MOGADISHU, Somalia — The death toll from twin truck bombings in Somalia’s capital rose to at least 276 on Sunday, officials said, as emergency crews pulled more bodies from burned cars and demolished buildings after the terrorist blasts.
Officials called the explosions Saturday one of the deadliest attacks to hit the capital, Mogadishu, since an Islamic insurgency began in 2007.
The blasts left at least 300 others wounded, and families scrambled to find missing relatives amid the rubble and in hospitals. The toll was expected to rise.
As angry protesters gathered near the scene of the bombings, Somalia’s government blamed the Al Qaeda-linked al-Shabab extremist group for what it called a ‘‘national disaster.’’
However, al-Shabab, Africa’s deadliest Islamic terrorist group, often targets high-profile areas of the capital but did not immediately claim responsibility for Saturday’s attack.
Al-Shabab earlier this year vowed to step up attacks after both the Trump administration and Somalia’s president announced new military efforts against the group. Al-Shabab recently increased attacks on army bases across the southern and central parts of the country.
A former internal security minister, Abdirizak Omar Mohamed, said by phone from Erdogan Hospital, where many of the dead and the injured had been taken, that, “At least 237 people were confirmed killed in yesterday’s attack. There are other people who possibly died of their wounds at other hospitals.”
President Mohamed Abdullahi Mohamed declared three days of national mourning and called for donations of blood and funds to help the victims.
“Today’s horrific attack proves our enemy would stop nothing to cause our people pain and suffering. Let’s unite against terror,” Mohamed said on Twitter. He added that flags would be flown at half-staff: “Time to unite and pray together. Terror won’t win.”
“I call on our citizens to come out, extend help, donate blood, and comfort the bereaved,” said the president, who donated blood Sunday.
There was no immediate claim of responsibility for the attack.
Photos published by local news media showed scenes of carnage and devastation, with bodies and bloodied slippers and shoes scattered in the aftermath. Windows of nearby buildings were shattered. Overturned cars burned in the streets.
Some of the victims died in their cars and in public transportation vehicles.
“There was a traffic jam, and the road was packed with bystanders and cars,” Abdinur Abdulle, a waiter at a nearby restaurant, said Saturday. “It’s a disaster.”
The US Mission to Somalia condemned the bombings, calling them “cowardly attacks” that “reinvigorate the commitment of the United States to assist our Somali and African Union partners to combat the scourge of terrorism.”
The Qatar Embassy was severely damaged in the explosion, according to the country’s Ministry of Foreign Affairs, which added that the chargé d’affaires had been slightly injured.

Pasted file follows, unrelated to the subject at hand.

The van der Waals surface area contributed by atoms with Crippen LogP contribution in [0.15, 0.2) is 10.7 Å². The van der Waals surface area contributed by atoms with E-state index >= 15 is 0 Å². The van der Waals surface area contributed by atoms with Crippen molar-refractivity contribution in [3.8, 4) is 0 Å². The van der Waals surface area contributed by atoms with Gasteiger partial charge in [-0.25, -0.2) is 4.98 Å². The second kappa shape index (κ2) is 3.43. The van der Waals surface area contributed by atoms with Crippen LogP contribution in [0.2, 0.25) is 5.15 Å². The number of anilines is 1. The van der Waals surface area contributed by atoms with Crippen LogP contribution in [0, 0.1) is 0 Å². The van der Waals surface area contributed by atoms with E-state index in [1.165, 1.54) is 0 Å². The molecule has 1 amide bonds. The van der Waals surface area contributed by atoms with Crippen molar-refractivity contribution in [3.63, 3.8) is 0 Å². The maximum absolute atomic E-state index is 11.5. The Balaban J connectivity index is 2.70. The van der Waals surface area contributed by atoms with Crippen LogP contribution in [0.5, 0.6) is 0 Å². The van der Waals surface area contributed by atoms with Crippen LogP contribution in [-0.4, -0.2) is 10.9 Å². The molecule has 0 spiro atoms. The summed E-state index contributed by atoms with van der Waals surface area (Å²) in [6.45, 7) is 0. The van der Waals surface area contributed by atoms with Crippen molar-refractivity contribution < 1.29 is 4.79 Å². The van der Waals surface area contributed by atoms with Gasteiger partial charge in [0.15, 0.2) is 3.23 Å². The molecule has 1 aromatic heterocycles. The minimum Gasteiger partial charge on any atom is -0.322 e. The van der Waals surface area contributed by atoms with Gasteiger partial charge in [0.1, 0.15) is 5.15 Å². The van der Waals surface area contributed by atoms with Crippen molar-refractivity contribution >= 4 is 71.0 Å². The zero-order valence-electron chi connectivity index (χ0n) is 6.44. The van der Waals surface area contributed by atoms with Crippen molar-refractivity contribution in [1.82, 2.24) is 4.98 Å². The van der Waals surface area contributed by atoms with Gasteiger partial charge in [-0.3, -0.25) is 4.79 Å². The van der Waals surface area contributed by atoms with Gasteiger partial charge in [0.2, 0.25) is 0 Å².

The British ambassador to Somalia, David Concar, said on Twitter that the blast had been clearly audible from inside the British Embassy, saying it was “a time for unity and resolve.”
Erdogan Hospital, one of six hospitals that received wounded victims, said at least 127 people had been brought there for treatment.
Senator Abshir Ahmed, deputy speaker of the upper house of the Federal Parliament, wrote on his Facebook page that he had been told by Dr. Mohamed Yusuf, director of Madina Hospital, that 218 bodies had been taken to that hospital.
At least 130 had been burned beyond recognition, Ahmed wrote.
On Sunday, Prime Minister Hassan Ali Khayre appointed a 16-member committee, including ministers, civil society leaders, and religious leaders, to arrange national funerals for the victims and to provide assistance to the wounded, according to his office.
The blast occurred two days after the head of the US Africa Command was in Mogadishu to meet with Somalia’s president, and after the country’s defense minister and army chief resigned for undisclosed reasons.
The Mogadishu bombing is one of the deadliest attacks in sub-Saharan Africa, larger than the Garissa University attack in Kenya in 2015 and the US Embassy bombings in Kenya and Tanzania in 1998.
Mogadishu, a city long accustomed to deadly bombings by al-Shabab, was stunned by the force of Saturday’s blast.
The explosion shattered hopes of recovery in an impoverished country left fragile by decades of conflict, and it again raised doubts over the government’s ability to secure the seaside city of more than 2 million people.
Rescue workers searched for survivors trapped under the rubble of the largely destroyed Safari Hotel, which is close to Somalia’s foreign ministry. The explosion blew off metal gates and blast walls erected outside the hotel.
The US Africa Command said US forces had not yet been asked to provide aid. A spokesman told the Associated Press that first responders and local enforcement would handle the response and ‘‘the U.S. would offer assistance if and when a request was made.’’
The US military has stepped up drone strikes and other efforts this year against al-Shabab, which is also fighting the Somali military and over 20,000 African Union forces in the country.
The United Nations special envoy to Somalia called the attack ‘‘revolting,’’ saying an unprecedented number of civilians had been killed. Michael Keating said the United Nations and African Union were supporting the Somali government’s response with ‘‘logistical support, medical supplies, and expertise.’’